If I were a businessman or a banker, it would be the end of my “fiscal year”. But I’m a writer, so there’s one more item on my to-do list: plan the 2016 novel, the marathon that will dominate my free time for the next six to 12 months.

I’m not an outliner as much as I’m a note-taker. A month ago, I wrote a short story featuring Peyton that I liked (and submitted). I think there’s something there to be explored further, so it will serve as the scaffolding for the 2016 novel. I wrote the opening scene of the book (no title yet), and that, too, seems to hold up, so now I need to sit back and take notes.

During an interview with Mystery Scene, author Sue Grafton once said, “Mysteries are about the psychology of crime and the psychology of human nature.” I worked the sports desk at a daily newspaper (while majoring in English and playing hockey) in college and covered the city desk for a daily paper upon graduation. So when I “plan” a novel, I literally work through the novel in terms of Who, What, When, Where, and Why. Why is always the most important – and most interesting – of all the questions.

Why is equivalent to character motivation. If I read a novel and question the plot, it’s because, for me as a reader, the character's motivation didn’t hold up. Nothing previously presented in the book made me think this character would genuinely act (or react) in this manner in relation to the events sequenced in the book. Therefore, to me, character motivation is the most important thing to consider when writing a novel. And motivation stems directly from a character’s backstory (I’m a nurture-trumps-nature guy).

So this week, with an opening scene that seems to work, I will stop and take copious notes on the characters in my 2016 novel and try to figure out why they will do what they will.

Happy New Year!

Tuesday, August 05, 2014

When the narrator goes WAY off the reservation...

A friend just sent me a clip of a short film that’s won numerous awards and been selected for a number of film festivals. I noticed that right away. I also noticed that it was self-described as “Just another period western meta comedy short film”. Both things certainly caught my attention and whetted my appetite.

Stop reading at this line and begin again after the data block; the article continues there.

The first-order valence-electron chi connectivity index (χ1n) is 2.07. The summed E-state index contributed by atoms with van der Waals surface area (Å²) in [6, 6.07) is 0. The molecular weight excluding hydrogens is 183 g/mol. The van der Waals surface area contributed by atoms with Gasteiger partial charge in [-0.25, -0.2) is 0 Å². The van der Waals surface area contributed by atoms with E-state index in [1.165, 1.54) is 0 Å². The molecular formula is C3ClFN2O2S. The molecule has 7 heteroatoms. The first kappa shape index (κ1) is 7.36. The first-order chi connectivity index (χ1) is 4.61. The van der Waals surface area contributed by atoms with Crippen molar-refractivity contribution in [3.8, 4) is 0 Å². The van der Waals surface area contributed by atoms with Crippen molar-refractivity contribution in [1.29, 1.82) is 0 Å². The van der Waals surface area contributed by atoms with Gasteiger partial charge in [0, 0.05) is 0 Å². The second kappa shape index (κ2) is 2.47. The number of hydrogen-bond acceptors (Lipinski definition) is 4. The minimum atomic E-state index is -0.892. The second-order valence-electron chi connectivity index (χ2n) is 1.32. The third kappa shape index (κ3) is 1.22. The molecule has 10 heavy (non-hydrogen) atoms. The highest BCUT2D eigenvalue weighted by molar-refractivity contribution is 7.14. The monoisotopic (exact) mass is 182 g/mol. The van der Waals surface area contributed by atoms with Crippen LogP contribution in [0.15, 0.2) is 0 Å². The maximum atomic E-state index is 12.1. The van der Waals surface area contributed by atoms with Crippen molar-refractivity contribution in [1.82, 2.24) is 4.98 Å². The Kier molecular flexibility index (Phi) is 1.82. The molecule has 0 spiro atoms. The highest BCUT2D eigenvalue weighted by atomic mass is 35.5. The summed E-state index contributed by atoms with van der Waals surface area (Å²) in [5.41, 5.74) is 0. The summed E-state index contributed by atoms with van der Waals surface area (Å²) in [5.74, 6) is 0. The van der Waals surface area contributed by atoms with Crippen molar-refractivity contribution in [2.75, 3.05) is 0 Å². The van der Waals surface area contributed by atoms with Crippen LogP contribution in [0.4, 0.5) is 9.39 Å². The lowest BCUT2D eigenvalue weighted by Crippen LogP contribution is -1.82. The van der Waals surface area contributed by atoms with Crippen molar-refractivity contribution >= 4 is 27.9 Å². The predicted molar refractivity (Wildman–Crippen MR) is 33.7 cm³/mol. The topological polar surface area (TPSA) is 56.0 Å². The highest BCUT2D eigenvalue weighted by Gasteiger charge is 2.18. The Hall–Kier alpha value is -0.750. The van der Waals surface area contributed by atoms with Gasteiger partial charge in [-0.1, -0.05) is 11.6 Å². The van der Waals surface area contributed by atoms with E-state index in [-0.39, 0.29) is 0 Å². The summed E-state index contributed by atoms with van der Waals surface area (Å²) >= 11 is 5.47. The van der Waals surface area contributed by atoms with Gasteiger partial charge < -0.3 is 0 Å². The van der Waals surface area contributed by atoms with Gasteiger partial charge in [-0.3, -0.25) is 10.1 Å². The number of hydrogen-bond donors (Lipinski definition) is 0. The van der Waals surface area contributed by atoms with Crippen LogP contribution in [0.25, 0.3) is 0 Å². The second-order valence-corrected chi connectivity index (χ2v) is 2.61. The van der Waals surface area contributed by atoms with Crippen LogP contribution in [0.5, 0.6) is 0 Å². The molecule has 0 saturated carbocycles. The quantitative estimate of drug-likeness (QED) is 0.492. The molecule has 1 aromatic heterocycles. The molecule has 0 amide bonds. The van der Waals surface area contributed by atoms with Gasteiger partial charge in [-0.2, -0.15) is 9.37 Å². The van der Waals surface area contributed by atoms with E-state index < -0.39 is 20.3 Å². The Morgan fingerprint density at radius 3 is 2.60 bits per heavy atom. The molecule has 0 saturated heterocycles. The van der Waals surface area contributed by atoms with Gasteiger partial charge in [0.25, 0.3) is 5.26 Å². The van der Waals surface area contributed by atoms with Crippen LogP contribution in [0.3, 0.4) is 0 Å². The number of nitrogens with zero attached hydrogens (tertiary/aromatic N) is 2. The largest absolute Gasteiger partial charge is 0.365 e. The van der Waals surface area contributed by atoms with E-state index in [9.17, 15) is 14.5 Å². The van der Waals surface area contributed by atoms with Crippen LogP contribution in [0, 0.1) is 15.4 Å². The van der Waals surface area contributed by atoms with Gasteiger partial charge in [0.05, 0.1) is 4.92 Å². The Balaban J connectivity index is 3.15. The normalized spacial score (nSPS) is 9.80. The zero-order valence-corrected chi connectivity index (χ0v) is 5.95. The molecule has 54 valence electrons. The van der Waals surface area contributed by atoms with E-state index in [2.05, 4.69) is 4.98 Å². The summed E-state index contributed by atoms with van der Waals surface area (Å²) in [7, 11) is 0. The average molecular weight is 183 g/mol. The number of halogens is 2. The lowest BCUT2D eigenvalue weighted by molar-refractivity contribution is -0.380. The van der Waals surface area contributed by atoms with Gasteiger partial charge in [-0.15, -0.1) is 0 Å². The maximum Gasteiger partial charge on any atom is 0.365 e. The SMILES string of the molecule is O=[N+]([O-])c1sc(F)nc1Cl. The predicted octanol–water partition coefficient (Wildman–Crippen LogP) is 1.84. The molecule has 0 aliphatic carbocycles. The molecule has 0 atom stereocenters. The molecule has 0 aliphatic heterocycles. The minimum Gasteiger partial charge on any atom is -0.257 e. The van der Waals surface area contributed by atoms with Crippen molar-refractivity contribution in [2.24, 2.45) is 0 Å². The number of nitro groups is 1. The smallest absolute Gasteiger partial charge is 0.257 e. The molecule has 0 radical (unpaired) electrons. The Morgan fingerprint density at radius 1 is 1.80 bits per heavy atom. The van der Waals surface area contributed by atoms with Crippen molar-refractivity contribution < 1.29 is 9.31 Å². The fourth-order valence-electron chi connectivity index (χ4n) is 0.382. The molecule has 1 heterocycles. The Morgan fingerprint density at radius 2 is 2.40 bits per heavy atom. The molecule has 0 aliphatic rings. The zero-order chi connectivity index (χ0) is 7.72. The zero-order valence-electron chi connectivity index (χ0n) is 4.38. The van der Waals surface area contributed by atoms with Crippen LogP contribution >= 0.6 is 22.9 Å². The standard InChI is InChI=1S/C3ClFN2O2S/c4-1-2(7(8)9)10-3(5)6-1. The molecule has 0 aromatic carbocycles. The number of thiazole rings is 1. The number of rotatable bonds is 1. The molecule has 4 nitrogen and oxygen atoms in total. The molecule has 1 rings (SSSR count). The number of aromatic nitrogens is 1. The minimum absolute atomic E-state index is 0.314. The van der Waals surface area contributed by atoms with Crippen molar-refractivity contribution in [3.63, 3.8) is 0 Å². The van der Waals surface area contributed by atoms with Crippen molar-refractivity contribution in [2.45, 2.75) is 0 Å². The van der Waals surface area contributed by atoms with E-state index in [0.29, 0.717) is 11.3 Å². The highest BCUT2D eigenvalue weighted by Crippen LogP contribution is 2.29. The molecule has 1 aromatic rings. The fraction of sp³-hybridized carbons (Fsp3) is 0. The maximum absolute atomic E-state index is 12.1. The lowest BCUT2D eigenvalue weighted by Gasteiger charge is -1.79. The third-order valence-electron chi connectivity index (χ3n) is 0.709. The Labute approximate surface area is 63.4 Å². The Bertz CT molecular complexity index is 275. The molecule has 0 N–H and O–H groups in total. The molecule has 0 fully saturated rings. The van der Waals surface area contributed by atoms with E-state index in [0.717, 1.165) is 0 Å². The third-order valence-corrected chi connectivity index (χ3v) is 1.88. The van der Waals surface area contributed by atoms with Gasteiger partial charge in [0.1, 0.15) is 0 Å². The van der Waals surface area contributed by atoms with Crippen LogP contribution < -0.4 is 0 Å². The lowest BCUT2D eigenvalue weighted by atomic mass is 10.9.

Note: I’m including the link to the film, but with one very strong caveat: some of the things said in it are pretty raw – funny, but raw (not to mention wildly politically incorrect in a few places). You don’t need to watch it to get the gist of the rest of my post today and I’m hesitant to include it in fear that some might be offended. With that in mind, here goes: The Gunfighter.

Okay, if you’ve watched the short, you know what I’m talking about, and if you haven’t (and you’ve shown admirable restraint!), the heart of the story is that the film’s narrator can be heard by all the characters (as a disembodied voice). This narrator reveals all sorts of things the characters don’t wish to have revealed, but it’s their responses to the revelations that truly provide the comic thrust as the voice manipulates all of them to his own ends. The results are pretty hilarious – to my warped mind, at least.

Anyone who writes in third person – or even first person, to some extent – must become a narrator to the action. By going into our characters’ heads and voicing what we find, we help tell our story. This brief film is all about the “sacred covenant” between the writer and the viewer getting short-circuited, the balance of nature, as it were, being upset. We all try to remain neutral and not stick our own thoughts into action, but try as we might, sometimes the temptation is too strong. Sometimes we also don’t realize we’ve done it. Hopefully, our editors catch it!

Those who know me understand that I have a perverse sense of humour. Sometimes I go horribly out of bounds (Vicki Delany knows firsthand about this!), but that’s why I found the short so funny. It is sort of a one-trick pony, but because the format is brief, it works very well. It’s the ultimate “narrator inserting him/herself into the story.

So, I’m sitting here wondering if a novel could work if some of the characters could hear the omniscient narrator. Would it necessarily have to be funny, or could it work if it was serious? The narrator would have to be in more than one of the character’s heads or a reader would just think this person had mental issues. I would have loved to see the late Kurt Vonnegut get his hands on this idea and run with it. It would have been right up his alley.